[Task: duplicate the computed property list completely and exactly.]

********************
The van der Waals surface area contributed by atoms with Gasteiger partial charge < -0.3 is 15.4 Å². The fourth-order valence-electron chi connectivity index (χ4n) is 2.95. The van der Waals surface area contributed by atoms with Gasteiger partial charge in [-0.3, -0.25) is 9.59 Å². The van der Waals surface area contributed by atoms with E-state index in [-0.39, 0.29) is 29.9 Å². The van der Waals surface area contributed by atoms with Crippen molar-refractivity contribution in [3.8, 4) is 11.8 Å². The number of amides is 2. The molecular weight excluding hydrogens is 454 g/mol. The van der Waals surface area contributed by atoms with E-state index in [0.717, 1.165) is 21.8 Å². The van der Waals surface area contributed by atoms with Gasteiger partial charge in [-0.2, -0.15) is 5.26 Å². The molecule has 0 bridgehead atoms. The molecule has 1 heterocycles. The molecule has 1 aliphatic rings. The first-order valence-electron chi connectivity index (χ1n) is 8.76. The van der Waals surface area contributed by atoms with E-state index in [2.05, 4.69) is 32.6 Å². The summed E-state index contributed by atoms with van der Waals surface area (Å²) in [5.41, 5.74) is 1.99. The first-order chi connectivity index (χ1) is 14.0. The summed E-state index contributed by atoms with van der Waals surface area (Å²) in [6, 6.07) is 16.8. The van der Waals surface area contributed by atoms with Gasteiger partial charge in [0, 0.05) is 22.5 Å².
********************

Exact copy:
The van der Waals surface area contributed by atoms with Gasteiger partial charge < -0.3 is 15.4 Å². The fourth-order valence-electron chi connectivity index (χ4n) is 2.95. The van der Waals surface area contributed by atoms with Gasteiger partial charge in [-0.3, -0.25) is 9.59 Å². The van der Waals surface area contributed by atoms with E-state index in [-0.39, 0.29) is 29.9 Å². The van der Waals surface area contributed by atoms with Crippen molar-refractivity contribution in [3.8, 4) is 11.8 Å². The number of amides is 2. The molecular weight excluding hydrogens is 454 g/mol. The van der Waals surface area contributed by atoms with E-state index in [0.717, 1.165) is 21.8 Å². The van der Waals surface area contributed by atoms with Gasteiger partial charge in [-0.2, -0.15) is 5.26 Å². The molecule has 0 bridgehead atoms. The molecule has 1 heterocycles. The molecule has 1 aliphatic rings. The first-order valence-electron chi connectivity index (χ1n) is 8.76. The van der Waals surface area contributed by atoms with E-state index in [2.05, 4.69) is 32.6 Å². The summed E-state index contributed by atoms with van der Waals surface area (Å²) in [5.41, 5.74) is 1.99. The first-order chi connectivity index (χ1) is 14.0. The summed E-state index contributed by atoms with van der Waals surface area (Å²) in [6, 6.07) is 16.8. The van der Waals surface area contributed by atoms with Gasteiger partial charge in [0, 0.05) is 22.5 Å².